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let() (scope function)

Overview

The let() function is one of a handful of scope functions defined in the Kotlin standard library.

Example

val size = "Hello".let {
    println(it)
    it.length
}

In this example, the string “Hello” is printed, and then its length is assigned to the size variable.

Characteristics

When the let() extension function executes:

  • the receiver object that .let() is called upon is available as the lambda argument - by default, named it
  • the result of let() will be the result of the code block passed to it

Transformation

The let() method is frequently used to transform an object.

fun rotateLeft(it: String) = "${it.subSequence(1, it.length)}${it.first()}"

"greetings".let { rotateLeft(it) }

Of course, you can also use a function reference, which would make more sense in this example.

"greetings".let(::rotateLeft)

Alternatives

Transformation to members

If you’re transforming an object into one of its properties or the result of one of its functions, there’s no need for let() - just access the properties or functions directly.

// Unnecessary
"greetings".let { it.length }
"greetings".let { it.toUpperCase() }

// Preferred
"greetings".length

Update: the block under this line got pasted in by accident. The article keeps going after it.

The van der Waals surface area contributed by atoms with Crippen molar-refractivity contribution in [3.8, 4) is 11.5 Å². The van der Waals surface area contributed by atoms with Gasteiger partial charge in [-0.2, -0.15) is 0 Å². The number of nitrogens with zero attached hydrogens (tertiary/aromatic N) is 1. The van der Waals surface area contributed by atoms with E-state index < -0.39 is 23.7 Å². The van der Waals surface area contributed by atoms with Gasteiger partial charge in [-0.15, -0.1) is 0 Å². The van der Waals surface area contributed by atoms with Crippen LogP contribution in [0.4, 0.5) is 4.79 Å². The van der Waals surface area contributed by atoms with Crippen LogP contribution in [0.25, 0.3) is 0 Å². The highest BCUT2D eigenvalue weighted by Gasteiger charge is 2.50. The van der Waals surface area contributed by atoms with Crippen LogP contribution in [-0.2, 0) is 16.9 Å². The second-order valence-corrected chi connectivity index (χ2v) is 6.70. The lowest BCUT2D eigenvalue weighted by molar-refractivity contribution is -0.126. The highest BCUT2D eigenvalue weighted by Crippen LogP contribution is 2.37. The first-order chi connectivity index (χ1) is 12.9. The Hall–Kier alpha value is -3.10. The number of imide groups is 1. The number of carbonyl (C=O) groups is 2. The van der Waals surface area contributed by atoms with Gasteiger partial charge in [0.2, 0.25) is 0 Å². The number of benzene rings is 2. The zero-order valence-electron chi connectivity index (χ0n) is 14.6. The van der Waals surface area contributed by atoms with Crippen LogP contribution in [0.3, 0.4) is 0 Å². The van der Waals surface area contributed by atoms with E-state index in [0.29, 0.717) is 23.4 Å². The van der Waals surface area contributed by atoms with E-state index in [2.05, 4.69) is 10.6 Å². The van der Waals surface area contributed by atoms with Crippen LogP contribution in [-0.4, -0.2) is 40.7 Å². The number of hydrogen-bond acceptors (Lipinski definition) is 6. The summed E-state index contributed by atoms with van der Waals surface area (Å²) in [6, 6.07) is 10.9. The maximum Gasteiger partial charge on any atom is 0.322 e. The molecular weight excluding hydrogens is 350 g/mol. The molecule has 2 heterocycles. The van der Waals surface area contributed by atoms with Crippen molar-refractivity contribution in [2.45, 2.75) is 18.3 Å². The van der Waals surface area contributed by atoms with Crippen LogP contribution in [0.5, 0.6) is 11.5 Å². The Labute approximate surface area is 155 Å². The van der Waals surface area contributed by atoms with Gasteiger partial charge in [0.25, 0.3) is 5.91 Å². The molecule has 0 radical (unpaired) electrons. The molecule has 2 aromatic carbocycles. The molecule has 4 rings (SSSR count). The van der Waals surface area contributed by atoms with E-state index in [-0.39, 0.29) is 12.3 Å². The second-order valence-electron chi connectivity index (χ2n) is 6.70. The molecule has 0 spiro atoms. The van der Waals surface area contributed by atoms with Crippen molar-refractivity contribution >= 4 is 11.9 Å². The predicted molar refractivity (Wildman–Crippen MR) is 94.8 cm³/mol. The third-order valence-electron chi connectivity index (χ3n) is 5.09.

"greetings".toUpperCase()

Using extension methods

In cases where you’ve got a transformative function (such as rotateLeft() above), you might prefer to craft it as an extension function:

fun String.rotateLeft() = "${this.subSequence(1, this.length)}${this.first()}"

"greetings".rotateLeft()

This gives us the same characteristics as the direct property/function access discussed above (in the Transformation to members section) – meaning there’d be no need for the let() call – and it handles nulls more elegantly by allowing you to use a safe-call operator, like this:

var maybeGreetings: String? = null
maybeGreetings?.rotateLeft()

Comparison with map()

If you come from a Java 8 background, you might be familiar with the .map() function on Stream and Optional. Be careful not to confuse Kotlin’s let() with Kotlin’s map().

  • map() - similar to Stream.map(). It operates on the items in a collection.
  • let() - similar to Optional.map(). It operates on the object itself. If the object is a collection, then let() affects the collection as a whole, not the individual items in the collection.

More Alternatives

Choosing from among the different scope functions can be confusing. Check out the guide, Understanding Kotlin’s let(), also(), run(), and apply() for information on which function to pick.

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